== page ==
Project Vesta Is Using The Mineral Olivine To Remove CO2 From The Air

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Project Vesta is using olivine’s natural properties to fight climate change. Olivine is an abundant mineral on earth and is being used in this case to store carbon. A more familiar version of the mineral may come to mind — peridot, which is the gem-quality version of this mineral and the August birthstone. Scientists at Project Vesta have a very special “green sand” made up of olivine and they believe it can help remove excess carbon dioxide from the air.

Project Vesta was set up as a nonprofit back in 2019 with the aim of using this mineral to hopefully slow the advancement of global heating and climate change. In order to understand why, we must dive into just what olivine is, how it’s formed, and where it comes from.

Olivine Mineral Info

Olivine, one of the first minerals to be altered by weathering, is a group of silicate minerals that have a general chemical composition of A2SiO4.

Olivine is a magnesium iron silicate and a type of nesosilicate as well as orthosilicate. This means that it includes orthosilicate ions, often called silicon tetroxide anions. Simplified, this means that this particular mineral is great for removing carbon dioxide from the air.

In most cases, the A represents magnesium or iron, but can also be calcium, manganese, or nickel. In most cases, olivine’s chemical composition may fall between pure forsterite (Mg2SiO4) and pure fayalite (Fe2SiO4), where the magnesium and iron can switch around in the mineral’s atomic structure. Common uses of olivine besides being cut and faceted into peridot once included uses in bricks as well as refractory sand.

One way it can form is when volcanic eruptions spray magma high into the air. This enables the high crystallization temperatures that transform magnesium iron silicates into olivine — and these are later encased in chunks of lava. As time passes, the lava weathers and exposes the olivine to the elements.

How Olivine Is Used To Fight Climate Change

In a study titled “Olivine Dissolution in Seawater: Implications for CO2 Sequestration through Enhanced Weathering in Coastal Environments,” an experiment was conducted. This experiment used olivine and quartz, which is silicon dioxide and the most abundant mineral on the planet. It’s in everything — your watches, homes, and even drinkware. Glass is made from quartz (sand is quartz).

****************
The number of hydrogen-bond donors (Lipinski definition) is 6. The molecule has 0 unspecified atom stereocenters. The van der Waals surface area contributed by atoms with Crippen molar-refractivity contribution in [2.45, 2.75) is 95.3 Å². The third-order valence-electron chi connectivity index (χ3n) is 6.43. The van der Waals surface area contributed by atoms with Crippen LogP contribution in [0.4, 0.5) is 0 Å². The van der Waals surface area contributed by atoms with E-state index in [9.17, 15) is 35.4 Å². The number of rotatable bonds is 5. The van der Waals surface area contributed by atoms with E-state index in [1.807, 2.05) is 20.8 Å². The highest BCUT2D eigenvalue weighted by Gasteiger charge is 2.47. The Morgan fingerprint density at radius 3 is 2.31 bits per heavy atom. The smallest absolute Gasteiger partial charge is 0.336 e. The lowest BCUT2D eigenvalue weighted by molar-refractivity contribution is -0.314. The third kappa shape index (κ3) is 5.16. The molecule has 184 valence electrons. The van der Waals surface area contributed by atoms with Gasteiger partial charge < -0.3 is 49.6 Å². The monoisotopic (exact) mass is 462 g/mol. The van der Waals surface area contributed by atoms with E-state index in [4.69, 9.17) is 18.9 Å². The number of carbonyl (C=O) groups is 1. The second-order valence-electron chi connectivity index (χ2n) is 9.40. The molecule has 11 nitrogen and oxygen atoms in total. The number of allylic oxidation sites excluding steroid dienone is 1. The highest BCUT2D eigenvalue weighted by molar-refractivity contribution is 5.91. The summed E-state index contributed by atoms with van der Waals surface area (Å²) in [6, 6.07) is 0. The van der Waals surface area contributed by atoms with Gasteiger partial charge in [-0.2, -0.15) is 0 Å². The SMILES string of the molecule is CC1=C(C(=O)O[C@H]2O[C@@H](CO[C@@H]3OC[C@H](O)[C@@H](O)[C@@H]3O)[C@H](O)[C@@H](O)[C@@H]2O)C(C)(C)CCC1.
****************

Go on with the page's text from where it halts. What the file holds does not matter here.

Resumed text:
The results of the experiment showed that Olivine was the better mineral when it comes to removing carbon from water and the atmosphere.

Enhanced silicate weathering is a negative emissions technology approach to removing carbon dioxide from the atmosphere. This approach uses the natural process of silicate rock weathering but is artificially stimulated. It’s a technique that has been recognized as a promising strategy for the removal of carbon dioxide from the atmosphere while also taking on ocean acidification.

Enhanced silicate weathering works by having the mineral ground to small grain sizes and spread over suitable areas such as beaches. These grains dissolve (think of chemical weathering) and this is how they capture the CO2 from the air. In the case of Olivine, it is abundant and is fast at weathering. It is a prime candidate for enhanced silicate weathering. This is due to its ability to dissolve in the ocean, consume protons, and increase the alkalinity of the ocean.

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Project Vesta And Olivine

The goal of Project Vesta is to capture a trillion tonnes of excess CO2 in rock by using the power of natural wave energy. Natural weathering is how earth removes CO2 from the atmosphere in the first place — and it has been doing this for billions of years. Project Vesta wants to accelerate this process by taking olivine from below the surface directly to the coastal areas to make green sand beaches. The waves will break down the mineral and speed up the removal of CO2 from both the atmosphere and the oceans.

Project Vesta is a nonprofit organization (meaning your donations are tax-deductible), and you can help. You can donate to the organization or even buy its “Grain of Hope” necklace.

A quick fact about Peridot that is totally unrelated to this article, written by a gem and mineral collector: Peridot is one of the oldest gemstones that was found set into jewelry, as early as the second millennium B.C. The name Peridot is derived from the Arabic word faridat, meaning gem, and it was once used as currency. Egyptians coined this gem as the “gem of the sun.” You can read more lore and history here.

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Johnna Crider

Johnna owns less than one share of $TSLA currently and supports Tesla's mission. She also gardens, collects interesting minerals and can be found on TikTok

Johnna Crider has 1996 posts and counting. See all posts by Johnna Crider